City Can’t Toss Strip Club Out of Mall — U.S. Judge
The owners of the club challenged an ordinance that barred adult entertainment business outside the city's commercial manufacturing zone and within 1,000 feet of any residential property, church, school or park.
Imperial Showgirls opened in January 2002, but city officials ordered it closed within days of the opening. The strip club then sued the city, claiming the ordinance violated their free-speech rights and gave them no options for relocating their business.
U.S. District Court Judge Dickran Tevrizian, who ruled on the matter last week, issued a preliminary injunction in 2002 prohibiting Pico Rivera from forcing the club to comply with its ordinance. Last week’s ruling essentially upholds the 2002 injunction.
Attorney Roger Jon Diamond, who represented Imperial Showgirls, said that the reason the strip club won was because no other property in the city qualified.
“Every property was within 1,000 feet of homes,” Diamond said.
Imperial Showgirls currently is housed in a mini-mall near a McDonald's restaurant, a doughnut shop and beauty salon and has a lease that extends through 2007.
During the five-day trial last month, city officials sought to show that there were several viable locations for Imperial Showgirls to move to within the city's “commercial manufacturing” zone, about two blocks from the club's present location in a “commercial general” zone. But city officials later conceded that there are currently no vacant properties within that zone.
Tevrizian said that of 20 potential sites identified by the parties in the commercial manufacturing zone, “there are no existing structures that can accommodate plaintiffs’ use as an adult cabaret theater.”
“At a minimum, there must be more sites available than existing businesses with a demand for them,” Tevrizian said. The lack of “any site” that will accommodate the plaintiff under the current city ordinance, the judge noted, “is unreasonable and therefore unconstitutional” and would have violated the First and Fourteenth Amendments.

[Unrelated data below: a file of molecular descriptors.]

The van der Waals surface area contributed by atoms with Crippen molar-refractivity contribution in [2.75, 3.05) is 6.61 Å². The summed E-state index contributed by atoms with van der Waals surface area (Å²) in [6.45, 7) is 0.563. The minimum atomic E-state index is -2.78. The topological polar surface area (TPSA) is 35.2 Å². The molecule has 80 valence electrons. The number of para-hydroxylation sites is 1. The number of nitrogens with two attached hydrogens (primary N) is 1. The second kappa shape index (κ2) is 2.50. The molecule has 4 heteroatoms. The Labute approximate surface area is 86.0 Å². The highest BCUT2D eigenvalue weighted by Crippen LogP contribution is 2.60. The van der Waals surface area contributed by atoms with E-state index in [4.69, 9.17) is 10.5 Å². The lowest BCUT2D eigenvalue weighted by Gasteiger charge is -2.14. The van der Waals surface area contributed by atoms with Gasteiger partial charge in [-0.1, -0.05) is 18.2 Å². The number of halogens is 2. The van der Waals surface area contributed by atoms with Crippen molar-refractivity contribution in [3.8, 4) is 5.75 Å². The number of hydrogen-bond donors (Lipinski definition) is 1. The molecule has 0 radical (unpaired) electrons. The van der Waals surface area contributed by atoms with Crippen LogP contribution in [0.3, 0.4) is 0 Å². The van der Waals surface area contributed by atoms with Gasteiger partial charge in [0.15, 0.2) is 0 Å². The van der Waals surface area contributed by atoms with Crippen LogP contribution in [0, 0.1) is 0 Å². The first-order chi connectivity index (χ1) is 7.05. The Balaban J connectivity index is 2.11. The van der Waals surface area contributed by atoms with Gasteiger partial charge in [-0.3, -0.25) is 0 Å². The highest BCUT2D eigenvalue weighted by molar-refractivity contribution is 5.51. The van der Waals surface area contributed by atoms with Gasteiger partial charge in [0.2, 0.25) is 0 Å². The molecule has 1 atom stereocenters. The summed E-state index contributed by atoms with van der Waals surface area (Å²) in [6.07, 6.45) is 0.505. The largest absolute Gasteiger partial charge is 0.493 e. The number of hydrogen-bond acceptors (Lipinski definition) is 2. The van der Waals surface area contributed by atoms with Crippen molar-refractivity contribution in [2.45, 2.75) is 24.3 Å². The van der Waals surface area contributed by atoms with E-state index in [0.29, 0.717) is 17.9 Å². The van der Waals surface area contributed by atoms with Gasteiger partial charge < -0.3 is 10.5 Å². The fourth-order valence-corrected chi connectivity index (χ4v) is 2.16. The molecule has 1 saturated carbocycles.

The federal judge noted that Pico Rivera is less than eight square miles in area and only has seven acres of land zoned for commercial manufacturing. The ordinance also prohibits locating an adult business within 1,000 feet of a church, school, or public park, even if it is in the commercial manufacturing zone.
It is the second legal victory won by Imperial Showgirls in its bid to continue operating over the objection of some local residents and officials. A state appeal court decided last year that a local pastor and members of his church did not have a constitutional right to continue picketing in front of the business. Those protests turned violent.
The decision by Tevrizian was disappointing for the city, according to Pico Rivera City Attorney James Casso. The city spent upwards of $200,000 in legal fees fighting the club and must pay Imperial Showgirls’ legal fees as well.
The injunction allows Imperial Showgirls to operate at the current location until March 31, 2007, when its lease will expire. The ruling does not permit similar businesses to set up in the area.